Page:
Ninajirachi

Ninajirachi

Sun 10 March

  • King Street (Nightclub), Newcastle West

    Ninajirachi

    8:00PM

    Supported by Donatachi and 1NN353LF

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Contained in Ninajirachi’s music is all the beauty, mystery, and danger of the natural world. The 22-year-old Central Coast-raised dance producer makes bristling electronic pop and club music that’s glassy, uncanny, and totally enthralling; like stalactites or spiderwebs, each of her songs is structurally impossible but spectacular to behold. A restless innovator and a renowned collaborator, she’s spent her teenage summers making adored, festival-ready pop from the avant-garde fringes, becoming an in-demand producer and one of the first landmark names of Australia’s burgeoning hyperpop scene. But even as her productions have shifted form and context, from the maximalist experimentation of her debut single “Pure Luck”, with Freya Staer, through to the rhythmic, beat-driven collab album with Kota Banks, True North, Ninajirachi’s vision has remained remarkably consistent, each increasingly sophisticated track a new microcosm of organic fantasy to step into.


Born Nina Wilson, Ninajirachi first started making music before she had even left primary school, absorbing myriad influences — namely her piano classes and the maximalist dance-pop of Lady Gaga and Ke$ha — and channelling them into rudimentary Garageband sessions that led to an instant interest in production. At high school, Wilson discovered electronic and dance music, first stumbling across a Madeon song in the background of a YouTube tie-dye tutorial. In contrast to school, where few friends shared her decidedly niche interests, the internet — and, specifically, the internet electronic music communities she found herself in — provided a unique space where Wilson could be herself and celebrate her interests. Spurred on by a Porter Robinson fan community she was active in, Wilson began producing her own electronic music, taking inspiration from avant-garde electronic luminaries like Mura Masa, Flume, SOPHIE, and Robinson himself.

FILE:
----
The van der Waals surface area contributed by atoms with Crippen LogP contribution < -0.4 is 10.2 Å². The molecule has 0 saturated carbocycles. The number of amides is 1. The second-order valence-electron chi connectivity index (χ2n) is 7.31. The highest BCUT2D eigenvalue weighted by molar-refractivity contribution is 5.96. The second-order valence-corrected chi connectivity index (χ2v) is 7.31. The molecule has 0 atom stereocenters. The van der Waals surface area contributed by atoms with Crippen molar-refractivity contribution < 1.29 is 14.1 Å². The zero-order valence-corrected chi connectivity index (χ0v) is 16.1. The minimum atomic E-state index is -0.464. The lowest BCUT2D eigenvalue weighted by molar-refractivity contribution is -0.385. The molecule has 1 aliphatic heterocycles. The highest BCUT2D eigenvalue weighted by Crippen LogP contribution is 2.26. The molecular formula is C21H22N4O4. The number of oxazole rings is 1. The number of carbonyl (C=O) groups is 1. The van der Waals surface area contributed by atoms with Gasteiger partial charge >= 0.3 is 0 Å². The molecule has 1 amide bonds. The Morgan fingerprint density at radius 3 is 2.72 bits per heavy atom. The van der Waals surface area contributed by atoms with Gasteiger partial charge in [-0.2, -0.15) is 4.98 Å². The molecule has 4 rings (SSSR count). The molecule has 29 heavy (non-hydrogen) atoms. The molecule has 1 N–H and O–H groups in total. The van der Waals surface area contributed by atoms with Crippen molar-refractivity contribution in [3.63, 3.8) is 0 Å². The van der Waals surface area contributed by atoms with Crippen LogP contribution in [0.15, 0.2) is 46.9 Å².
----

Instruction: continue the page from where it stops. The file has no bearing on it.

Once she started producing her own songs and remixes, Wilson began uploading them to SoundCloud and YouTube, and when she felt they were good enough, put them on triple j Unearthed, where she ended up as an Unearthed High finalist two years running. Wilson followed up the release of “Pure Luck”, and her success on Unearthed, with a string of gossamer, sugary singles released on NLV Records: tracks like “Lapland”, and its namesake EP, that combine the ambient rave aesthetics of Drain Gang with attention-grabbing, post-Y2K touchpoints, as well as remixes for everyone from Flight Facilities to Deadmau5. Between working on music, Ninajirachi established herself as a must-see artist.


In 2020, despite the chaos occurring throughout the world, Ninajirachi thrived, releasing two projects — Blumiere and True North, with Kota Banks — and working on countless remixes, DJ sets, and livestreams. As other musicians struggled to adapt to existing solely online, Ninajirachi had a leg up, having spent much of her life in virtual worlds already. Throughout the pandemic, Ninajirachi has performed at all of the international hyperpop scene’s most epochal events, including Club Immaterial, Nocturne, and Club Quarantine, as well as on RL Grime’s Sable Valley — for whom she also released singles “Dracodraco” and “Stoneteller” — Insomniac Events, and Brownies & Lemonade. Known for her work on electronic music’s cutting edge, Ninajirachi has also worked with iconic brands like Ableton and the Sydney Opera House, the former of whom commissioned her to create the demo song for Ableton Live 11 and the latter of whom had her perform at the Joan Sutherland Theatre as part of their future-facing Liminal series.